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When your ticket is canceled but you have booked through another airline, who takes care of bringing you home?
A passenger says he was asking this question when Air New Zealand and Singapore Airlines left him at a Philippine airport for a week, without compensation.
Martin Smith, a scrap dealer from Auckland, said he was due to fly to Auckland on August 28 after a holiday in the Philippines. After buying his tickets on the Air New Zealand website, he went to check in on his connecting flight from Cebu airport, operated by Singapore Airlines.
However, the check-in counter was upset by his return ticket.
“They said I had a ticket but no seat, which was new to me.”
Although Smith showed up on time, he says neither he nor the check-in agent could reach Air New Zealand, which had issued the ticket.
“Finally they said I had missed my flight.”
After spending two and a half hours trying to call Air New Zealand, he finally received a new ticket for a connecting flight to Singapore on September 11, two weeks later.
“I said ‘That’s not good enough.’ Eventually they emailed a ticket for September 4, but that was still a week later.”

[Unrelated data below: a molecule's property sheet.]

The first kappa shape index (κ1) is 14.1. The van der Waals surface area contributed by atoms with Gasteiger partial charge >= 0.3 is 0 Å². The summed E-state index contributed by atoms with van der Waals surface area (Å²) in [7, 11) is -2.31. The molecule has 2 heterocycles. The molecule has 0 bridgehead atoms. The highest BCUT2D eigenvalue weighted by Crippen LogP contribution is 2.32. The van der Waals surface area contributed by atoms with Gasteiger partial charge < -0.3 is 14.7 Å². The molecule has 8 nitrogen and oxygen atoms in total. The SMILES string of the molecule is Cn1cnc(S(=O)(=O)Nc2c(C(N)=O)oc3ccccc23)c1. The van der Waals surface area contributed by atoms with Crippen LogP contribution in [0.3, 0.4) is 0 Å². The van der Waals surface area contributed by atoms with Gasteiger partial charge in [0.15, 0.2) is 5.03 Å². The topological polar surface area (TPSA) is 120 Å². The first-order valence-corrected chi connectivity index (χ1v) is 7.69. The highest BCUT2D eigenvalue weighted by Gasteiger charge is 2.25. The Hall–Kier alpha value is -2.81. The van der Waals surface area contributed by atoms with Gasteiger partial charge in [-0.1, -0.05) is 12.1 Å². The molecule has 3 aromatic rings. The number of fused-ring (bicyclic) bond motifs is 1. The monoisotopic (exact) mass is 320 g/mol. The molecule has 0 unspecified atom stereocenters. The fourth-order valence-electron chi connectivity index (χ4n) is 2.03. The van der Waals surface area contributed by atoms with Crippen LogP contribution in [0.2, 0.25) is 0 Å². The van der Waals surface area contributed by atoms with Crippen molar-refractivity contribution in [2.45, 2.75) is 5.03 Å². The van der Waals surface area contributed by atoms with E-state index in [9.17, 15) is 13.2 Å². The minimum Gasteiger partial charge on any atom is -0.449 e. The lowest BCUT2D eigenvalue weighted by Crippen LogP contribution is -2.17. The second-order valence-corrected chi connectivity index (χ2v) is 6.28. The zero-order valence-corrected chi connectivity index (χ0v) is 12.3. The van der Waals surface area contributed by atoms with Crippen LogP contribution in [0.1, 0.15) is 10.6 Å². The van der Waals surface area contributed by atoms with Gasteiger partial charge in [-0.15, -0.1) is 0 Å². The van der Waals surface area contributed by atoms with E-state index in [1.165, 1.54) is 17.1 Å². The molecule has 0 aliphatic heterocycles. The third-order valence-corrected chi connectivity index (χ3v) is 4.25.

But neither airline offered to cover his expenses after he was kicked off the flight.
Overbooking errors are not uncommon. Normally, they are resolved by the operating airline, which reimburses the passenger for the expenses incurred. Yet that was not the problem as the passenger ticket did not exist, the flight was full, and none of the airlines was responsible for the error.
Smith had to call his work in Auckland to explain his situation and borrow money from his son to cover accommodation.
He had travel insurance to cover these costs, but is still awaiting payment.
After filing a claim through his police, Smith was furious to read Air New Zealand’s explanation for not covering his costs.
“Unfortunately, Air New Zealand has not provided any compensation or coverage for additional passenger expenses due to this controllable disruption,” read the statement, seen by the Herald.
Having been denied the pension due to what they claim was an overbooking error, his expenses should have been covered.
But which airline should have paid for the mistake?
Instead, Smith was left without support from either of them and had to cover his expenses for an unexpected extra week in the Philippines.
“No apologies, no accommodations, no meals, nothing offered, I was on my own.”
Codeshare and airline partnerships are meant to be a convenient way to get passengers to places beyond the normal network.
It lets you buy tickets to Europe through just one carrier, instead of two or three, even if your booking airline doesn’t have planes on those routes.
It’s a great way to save passengers time and money, except when the dots don’t meet.
It is often more difficult to make changes to flight details, such as seat selection or additional baggage for tickets booked on a partner airline. It may also mean that you cannot check in online, depending on the airline partnership.